Ambrose Bierce as he looked during the Civil War.  Was his war wound a source of his interests in the bizarre and unexplained?  The Ancient Aliens show thinks so.
Ambrose Bierce as he looked during the Civil War. Was his war wound a source of his interests in the bizarre and unexplained? The Ancient Aliens show thinks so.

First off, I must say they did an excellent job of dovetailing what I had to say about Lincoln with other material relating to Alien contact and the Civil War. As is usual for this show, much of what they have to say is highly speculative; nevertheless, I thought much of what they argued was interesting, making connections between events and phenomena which I had not previously thought related to one another.

Besides the Lincoln segment that I was on, they also discussed some other unusual phenomena which I have previously written about in Ghosts and Haunts of the Civil War, although my take on the incidents was different. There was, for example, the vision of Washington at Valley Forge and his later appearance at the Battle of Gettysburg, which I discussed in the Chapter “Behold a Pale Rider”—although their account of Washington’s visitation at Gettysburg differs from my research.

While attending one seance Lincoln was given a "ride" on a piano by, a "physical" medium.
While attending one seance Lincoln was given a “ride” on a piano by, a “physical” medium.

The part of The Paranormal Presidency which they chose to excerpt from my longer interview revolved about Lincoln’s involvement with Spiritualism, in particular with a young psychic named Nettie Colburn—better known under her married name, Nettie Colburn Maynard.

Although mainstream historians frequently label Nettie as a “charlatan,” my extensive research in the archives and other primary sources proves otherwise.  Similarly, some of the claims of other spiritualists about Lincoln’s involvement with his having visited them have been verified, at least in part. How deeply Lincoln was involved in the movement, however, remains subject to debate, but there is no question that he did attend séances and visit psychics, not with, but also without, his wife.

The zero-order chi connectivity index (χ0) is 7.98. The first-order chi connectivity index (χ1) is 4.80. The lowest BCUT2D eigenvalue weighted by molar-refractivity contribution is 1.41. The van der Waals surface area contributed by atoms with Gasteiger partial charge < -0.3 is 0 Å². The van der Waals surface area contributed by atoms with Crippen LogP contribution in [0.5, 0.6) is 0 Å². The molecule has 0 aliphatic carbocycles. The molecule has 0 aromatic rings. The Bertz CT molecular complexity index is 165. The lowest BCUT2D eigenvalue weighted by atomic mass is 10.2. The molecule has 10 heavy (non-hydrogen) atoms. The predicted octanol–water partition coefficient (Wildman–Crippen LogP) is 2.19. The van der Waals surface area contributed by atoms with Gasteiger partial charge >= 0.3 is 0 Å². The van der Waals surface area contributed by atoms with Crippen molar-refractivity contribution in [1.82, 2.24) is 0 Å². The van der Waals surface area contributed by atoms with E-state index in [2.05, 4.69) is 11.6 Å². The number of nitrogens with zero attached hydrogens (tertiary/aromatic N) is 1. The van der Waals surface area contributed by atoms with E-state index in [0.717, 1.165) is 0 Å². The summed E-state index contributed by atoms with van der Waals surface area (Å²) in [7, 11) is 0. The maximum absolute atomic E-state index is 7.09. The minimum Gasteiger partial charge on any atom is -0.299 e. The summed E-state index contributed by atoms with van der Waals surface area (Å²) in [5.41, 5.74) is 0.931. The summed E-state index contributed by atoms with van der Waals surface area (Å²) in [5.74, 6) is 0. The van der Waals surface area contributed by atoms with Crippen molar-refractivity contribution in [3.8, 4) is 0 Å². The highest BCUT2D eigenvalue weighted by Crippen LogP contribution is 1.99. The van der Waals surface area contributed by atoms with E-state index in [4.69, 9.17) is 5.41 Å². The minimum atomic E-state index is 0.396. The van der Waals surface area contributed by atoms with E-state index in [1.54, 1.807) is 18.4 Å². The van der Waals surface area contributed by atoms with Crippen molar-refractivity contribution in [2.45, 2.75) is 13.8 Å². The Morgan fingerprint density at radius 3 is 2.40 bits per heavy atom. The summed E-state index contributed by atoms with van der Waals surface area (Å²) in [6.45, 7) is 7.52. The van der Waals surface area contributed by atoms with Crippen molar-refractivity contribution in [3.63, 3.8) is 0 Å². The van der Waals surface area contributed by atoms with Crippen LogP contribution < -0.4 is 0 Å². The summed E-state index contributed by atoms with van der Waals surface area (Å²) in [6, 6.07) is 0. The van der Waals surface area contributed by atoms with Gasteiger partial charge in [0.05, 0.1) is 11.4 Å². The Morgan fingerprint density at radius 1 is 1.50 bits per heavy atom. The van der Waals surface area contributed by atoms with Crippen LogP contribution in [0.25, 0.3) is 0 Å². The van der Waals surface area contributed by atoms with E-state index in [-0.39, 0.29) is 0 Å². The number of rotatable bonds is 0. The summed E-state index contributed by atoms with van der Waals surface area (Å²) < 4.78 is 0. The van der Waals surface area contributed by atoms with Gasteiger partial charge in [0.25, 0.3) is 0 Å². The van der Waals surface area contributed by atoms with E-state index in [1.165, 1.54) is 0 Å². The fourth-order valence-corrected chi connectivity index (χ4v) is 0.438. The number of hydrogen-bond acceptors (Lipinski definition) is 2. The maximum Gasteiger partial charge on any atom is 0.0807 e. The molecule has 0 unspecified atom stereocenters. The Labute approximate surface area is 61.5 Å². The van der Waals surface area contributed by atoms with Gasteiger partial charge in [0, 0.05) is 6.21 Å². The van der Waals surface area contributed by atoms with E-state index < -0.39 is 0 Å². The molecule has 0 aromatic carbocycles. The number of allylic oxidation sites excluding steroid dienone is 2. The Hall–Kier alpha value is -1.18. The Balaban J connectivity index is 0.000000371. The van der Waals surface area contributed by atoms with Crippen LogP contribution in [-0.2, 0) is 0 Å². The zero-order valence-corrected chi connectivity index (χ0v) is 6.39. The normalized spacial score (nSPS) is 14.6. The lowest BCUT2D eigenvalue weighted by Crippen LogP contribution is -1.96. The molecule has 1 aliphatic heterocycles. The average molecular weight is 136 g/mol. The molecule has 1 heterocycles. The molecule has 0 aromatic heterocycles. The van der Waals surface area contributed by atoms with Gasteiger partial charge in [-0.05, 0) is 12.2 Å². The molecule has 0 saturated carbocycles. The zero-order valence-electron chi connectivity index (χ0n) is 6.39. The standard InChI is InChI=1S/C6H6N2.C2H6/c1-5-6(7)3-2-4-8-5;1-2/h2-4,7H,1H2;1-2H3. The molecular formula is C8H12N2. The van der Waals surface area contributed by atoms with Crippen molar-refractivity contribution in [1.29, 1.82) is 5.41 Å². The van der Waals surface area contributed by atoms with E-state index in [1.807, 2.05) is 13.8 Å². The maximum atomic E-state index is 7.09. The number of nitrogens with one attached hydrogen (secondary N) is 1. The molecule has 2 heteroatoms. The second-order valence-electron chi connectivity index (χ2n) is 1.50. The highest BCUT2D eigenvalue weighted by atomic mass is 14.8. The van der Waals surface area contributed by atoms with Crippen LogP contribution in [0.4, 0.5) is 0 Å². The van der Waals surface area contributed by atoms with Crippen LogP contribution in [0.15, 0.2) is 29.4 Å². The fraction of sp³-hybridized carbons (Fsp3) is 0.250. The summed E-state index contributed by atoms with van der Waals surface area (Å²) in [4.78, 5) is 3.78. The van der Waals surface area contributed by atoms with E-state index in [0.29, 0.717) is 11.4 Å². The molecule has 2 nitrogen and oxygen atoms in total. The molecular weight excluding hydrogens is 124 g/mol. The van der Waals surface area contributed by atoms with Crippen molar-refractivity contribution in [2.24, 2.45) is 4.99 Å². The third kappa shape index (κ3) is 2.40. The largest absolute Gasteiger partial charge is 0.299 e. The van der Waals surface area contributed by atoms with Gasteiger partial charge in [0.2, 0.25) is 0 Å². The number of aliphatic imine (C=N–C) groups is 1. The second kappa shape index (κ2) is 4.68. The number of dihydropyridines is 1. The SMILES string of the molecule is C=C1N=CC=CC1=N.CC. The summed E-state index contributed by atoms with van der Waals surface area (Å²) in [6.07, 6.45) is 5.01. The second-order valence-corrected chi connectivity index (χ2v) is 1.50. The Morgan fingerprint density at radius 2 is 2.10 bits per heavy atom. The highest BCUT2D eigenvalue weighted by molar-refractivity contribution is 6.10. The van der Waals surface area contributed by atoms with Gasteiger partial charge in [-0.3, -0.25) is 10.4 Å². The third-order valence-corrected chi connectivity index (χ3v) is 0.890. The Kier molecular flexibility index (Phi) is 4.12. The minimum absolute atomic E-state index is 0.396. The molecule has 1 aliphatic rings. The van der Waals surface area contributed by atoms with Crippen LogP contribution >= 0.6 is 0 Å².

That the “spirits” that contacted Lincoln’s psychics and advised the President could possibly be Alien life forms is something I had never thought of, but Ancient Aliens makes a case for these and other psychic encounters being due to the remote telepathic actions of extraterrestrials. Likewise, their tying Ambrose Bierce’s traumatic head wound into a possible cause of his being psychically informed by Aliens may seem a stretch, but not totally dissimilar to Lincoln’s own near death experience being the possible cause of his belief in premonitions and similar paranormal experiences.

Were Aliens in contact with Lincoln through the medium Nettie Colburn? (artist' s conception of an alien somewhat upset with the Bad Hair Guy).
Were Aliens in contact with Lincoln through the medium Nettie Colburn? (artist’ s conception of an alien somewhat upset with the Bad Hair Guy).

Bear in mind, the Ancient Aliens theories remain highly speculative, but some of the ideas they put forth in the episode “Aliens and the Civil War” are highly original and in some cases I think worthy of further investigation. Traditionally, UFO’s and the belief in Ghosts and the paranormal have been regarded as mutually exclusive. For one thing, most scientists accept the premise that intelligent life exists elsewhere in the universe; most of them have yet to accept the premise that earth has been visited by them.

Scientists as a group reject the supernatural or anything that resembles it and most reject any aspect of the paranormal as “delusions of the masses.”

However, as theoretical physicists delve deeper into such things as Quantum Mechanics, and posit parallel worlds, alternate realities and similar “fringe science,” some scientists are no longer smugly scoffing at many types of paranormal phenomena, such as remote sensing, precognition, telekinesis and other things hitherto rejected as impossible. The possibility is growing that psychic communication at a distance, or foretelling the future may eventually be found to have a basis in reality, no matter how fantastic they may seem today.

All this reminds me of something that William Herndon, Abraham Lincoln’s law partner, once said about Lincoln’s unorthodox beliefs. He said that Lincoln did not so much believe in the supernatural as in the supra-natural; that what we may regard as defying the laws of nature may just be a part of the natural world which we cannot yet comprehend. Have aliens been in contact with us, by psychic or other means? Who is to say; what today may seem fantastic, may yet prove true.

“Aliens and the Civil War” aired on April 10, 2015 but you can see it on the Ancient Aliens Website: http://www.history.com/shows/ancient-aliens/videos/aliens-and-the-civil-war

My latest book, Ambrose Bierce and the Period of Honorable Strife is now in print with The University of Tennessee Press.  Look for it at better bookstores everywhere.